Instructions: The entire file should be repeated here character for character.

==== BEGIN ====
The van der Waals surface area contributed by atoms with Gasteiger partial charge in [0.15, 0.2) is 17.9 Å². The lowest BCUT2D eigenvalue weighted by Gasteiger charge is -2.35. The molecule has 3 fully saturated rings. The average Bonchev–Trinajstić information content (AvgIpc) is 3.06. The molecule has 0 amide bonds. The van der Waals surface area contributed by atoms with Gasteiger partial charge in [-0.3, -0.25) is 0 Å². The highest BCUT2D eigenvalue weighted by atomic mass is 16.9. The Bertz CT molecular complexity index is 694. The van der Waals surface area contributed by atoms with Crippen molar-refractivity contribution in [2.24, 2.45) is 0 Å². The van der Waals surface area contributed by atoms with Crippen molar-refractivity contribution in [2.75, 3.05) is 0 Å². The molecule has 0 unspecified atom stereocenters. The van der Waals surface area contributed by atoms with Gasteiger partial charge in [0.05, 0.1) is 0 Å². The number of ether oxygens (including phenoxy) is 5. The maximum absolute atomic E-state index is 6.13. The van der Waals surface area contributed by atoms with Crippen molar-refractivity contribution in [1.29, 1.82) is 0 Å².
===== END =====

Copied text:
The van der Waals surface area contributed by atoms with Gasteiger partial charge in [0.15, 0.2) is 17.9 Å². The lowest BCUT2D eigenvalue weighted by Gasteiger charge is -2.35. The molecule has 3 fully saturated rings. The average Bonchev–Trinajstić information content (AvgIpc) is 3.06. The molecule has 0 amide bonds. The van der Waals surface area contributed by atoms with Gasteiger partial charge in [-0.3, -0.25) is 0 Å². The highest BCUT2D eigenvalue weighted by atomic mass is 16.9. The Bertz CT molecular complexity index is 694. The van der Waals surface area contributed by atoms with Crippen molar-refractivity contribution in [2.24, 2.45) is 0 Å². The van der Waals surface area contributed by atoms with Crippen molar-refractivity contribution in [2.75, 3.05) is 0 Å². The molecule has 0 unspecified atom stereocenters. The van der Waals surface area contributed by atoms with Gasteiger partial charge in [0.05, 0.1) is 0 Å². The number of ether oxygens (including phenoxy) is 5. The maximum absolute atomic E-state index is 6.13. The van der Waals surface area contributed by atoms with Crippen molar-refractivity contribution in [1.29, 1.82) is 0 Å².